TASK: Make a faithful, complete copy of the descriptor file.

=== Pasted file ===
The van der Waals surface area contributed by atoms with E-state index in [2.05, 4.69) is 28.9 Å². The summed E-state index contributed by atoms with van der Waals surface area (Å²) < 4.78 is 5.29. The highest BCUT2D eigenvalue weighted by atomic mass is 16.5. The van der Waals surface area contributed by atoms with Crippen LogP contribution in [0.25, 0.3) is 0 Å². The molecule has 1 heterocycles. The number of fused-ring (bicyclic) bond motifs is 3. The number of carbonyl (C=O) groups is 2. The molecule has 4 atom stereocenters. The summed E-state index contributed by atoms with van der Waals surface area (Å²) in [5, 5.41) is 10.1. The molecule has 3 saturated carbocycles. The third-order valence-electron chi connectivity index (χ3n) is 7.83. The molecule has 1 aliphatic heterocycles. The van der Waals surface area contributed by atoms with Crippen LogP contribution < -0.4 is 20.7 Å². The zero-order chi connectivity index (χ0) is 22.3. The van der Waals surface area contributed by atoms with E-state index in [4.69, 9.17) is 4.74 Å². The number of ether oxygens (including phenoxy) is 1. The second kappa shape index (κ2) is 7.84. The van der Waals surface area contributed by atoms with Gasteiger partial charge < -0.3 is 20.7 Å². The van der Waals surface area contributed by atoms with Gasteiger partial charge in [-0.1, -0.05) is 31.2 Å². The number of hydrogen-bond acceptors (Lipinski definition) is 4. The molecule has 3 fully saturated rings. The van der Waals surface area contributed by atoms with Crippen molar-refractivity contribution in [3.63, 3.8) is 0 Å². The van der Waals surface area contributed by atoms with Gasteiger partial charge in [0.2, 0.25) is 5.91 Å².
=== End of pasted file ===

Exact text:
The van der Waals surface area contributed by atoms with E-state index in [2.05, 4.69) is 28.9 Å². The summed E-state index contributed by atoms with van der Waals surface area (Å²) < 4.78 is 5.29. The highest BCUT2D eigenvalue weighted by atomic mass is 16.5. The van der Waals surface area contributed by atoms with Crippen LogP contribution in [0.25, 0.3) is 0 Å². The molecule has 1 heterocycles. The number of fused-ring (bicyclic) bond motifs is 3. The number of carbonyl (C=O) groups is 2. The molecule has 4 atom stereocenters. The summed E-state index contributed by atoms with van der Waals surface area (Å²) in [5, 5.41) is 10.1. The molecule has 3 saturated carbocycles. The third-order valence-electron chi connectivity index (χ3n) is 7.83. The molecule has 1 aliphatic heterocycles. The van der Waals surface area contributed by atoms with Crippen LogP contribution < -0.4 is 20.7 Å². The zero-order chi connectivity index (χ0) is 22.3. The van der Waals surface area contributed by atoms with E-state index in [4.69, 9.17) is 4.74 Å². The number of ether oxygens (including phenoxy) is 1. The second kappa shape index (κ2) is 7.84. The van der Waals surface area contributed by atoms with Gasteiger partial charge < -0.3 is 20.7 Å². The van der Waals surface area contributed by atoms with Gasteiger partial charge in [-0.1, -0.05) is 31.2 Å². The number of hydrogen-bond acceptors (Lipinski definition) is 4. The molecule has 3 fully saturated rings. The van der Waals surface area contributed by atoms with Crippen molar-refractivity contribution in [3.63, 3.8) is 0 Å². The van der Waals surface area contributed by atoms with Gasteiger partial charge in [0.2, 0.25) is 5.91 Å².